The PILC Intern Reports database includes end-of-internship reports submitted by all students who received PILC funding between summers 2006 to 2012. (This summer’s reports will be available in the fall.) The database allows one to search by practice area and two of the most applicable categories may include civil rights/civil liberties and government – federal. Some organizations that are representative of where our students spend their summers include: the ACLU; Brennan Center for Justice; Center for Constitutional Rights; LatinoJustice PRLDEF; NAACP Legal Defense and Educational Fund; New York Lawyers for the Public Interest; US Attorney – Civil Division; DOJ – Civil Rights Division – Special Litigation Section; and the US Equal Employment Opportunity Commission.
The PILC website also includes data on recent graduate placement for the classes of 2010, 2011, and 2012. Some placements that are representative of where our recent graduates have worked immediately, or very soon, after graduation include US Court of Appeals, Second Circuit Staff Attorney’s Office; ACLU Reproductive Freedom Project (NYU Fellowship); Brennan Center for Justice (Katz Fellowship); Shute Mihaly & Weinberger (Environmental Fellowship); US Equal Employment Opportunity Commission (Attorney Honors Program); ACLU (Karpatkin Racial Justice Fellowship); Disability Rights Advocates; Asian American Legal Defense and Education Fund (Kirkland & Ellis Public Service Fellowship); US Department of Labor, Office of the Solicitor (Honors Program); and New York Civil Liberties Union (Bickel and Brewer Fellowship).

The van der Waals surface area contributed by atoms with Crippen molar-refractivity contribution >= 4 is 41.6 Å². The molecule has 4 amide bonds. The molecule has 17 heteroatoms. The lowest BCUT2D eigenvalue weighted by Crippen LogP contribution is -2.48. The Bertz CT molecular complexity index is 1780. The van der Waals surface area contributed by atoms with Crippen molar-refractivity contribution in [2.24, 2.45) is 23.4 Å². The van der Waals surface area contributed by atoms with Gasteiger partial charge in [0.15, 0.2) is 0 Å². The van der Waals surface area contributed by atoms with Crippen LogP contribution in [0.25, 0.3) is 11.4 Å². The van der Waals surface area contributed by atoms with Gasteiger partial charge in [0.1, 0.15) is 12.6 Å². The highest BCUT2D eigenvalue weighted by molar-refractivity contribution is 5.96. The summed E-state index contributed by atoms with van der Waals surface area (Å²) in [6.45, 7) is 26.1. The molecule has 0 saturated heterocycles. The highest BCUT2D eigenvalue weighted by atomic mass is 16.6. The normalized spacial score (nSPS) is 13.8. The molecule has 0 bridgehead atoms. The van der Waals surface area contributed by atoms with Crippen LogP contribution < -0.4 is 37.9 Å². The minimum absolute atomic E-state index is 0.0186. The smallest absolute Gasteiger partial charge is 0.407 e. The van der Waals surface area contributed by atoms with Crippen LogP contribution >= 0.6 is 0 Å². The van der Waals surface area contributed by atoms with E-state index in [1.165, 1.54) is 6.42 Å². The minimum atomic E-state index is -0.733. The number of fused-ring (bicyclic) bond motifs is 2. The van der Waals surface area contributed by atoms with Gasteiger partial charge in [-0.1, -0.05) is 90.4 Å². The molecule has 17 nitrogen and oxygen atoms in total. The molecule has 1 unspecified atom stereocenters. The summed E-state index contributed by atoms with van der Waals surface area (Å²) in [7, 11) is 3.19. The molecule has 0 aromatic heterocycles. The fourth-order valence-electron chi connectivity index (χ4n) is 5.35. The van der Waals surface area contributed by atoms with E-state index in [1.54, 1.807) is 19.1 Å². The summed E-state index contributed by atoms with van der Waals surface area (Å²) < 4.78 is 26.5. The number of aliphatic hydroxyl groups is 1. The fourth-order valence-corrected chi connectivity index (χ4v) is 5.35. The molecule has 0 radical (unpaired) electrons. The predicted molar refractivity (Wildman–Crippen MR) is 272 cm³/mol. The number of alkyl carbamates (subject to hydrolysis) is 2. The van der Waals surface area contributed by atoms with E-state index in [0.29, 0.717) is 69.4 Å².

Sometimes students interested in federal litigation in the public interest will ask whether they should first work at a firm. That is certainly one pathway to obtaining a job like those listed above but it is not the only one. Many organizations such as the ACLU and the Center for Constitutional Rights offer fellowships (usually one- to two-year paid positions) to new attorneys, though there is usually a preference given to candidates with federal clerkship experience. Thus, if a student’s future career plans include federal litigation, a clerkship is often advisable. Graduates can also litigate very early in their careers through the DOJ Honors Program. Other graduates will secure project fellowships (such as Skadden, Equal Justice Works, or Kirkland and Ellis) to create impact litigation focused projects at organizations such as the ACLU of Southern California. Other graduates will, for example, start their careers with gaining litigation experience as a public defender before transitioning to a position with the ACLU.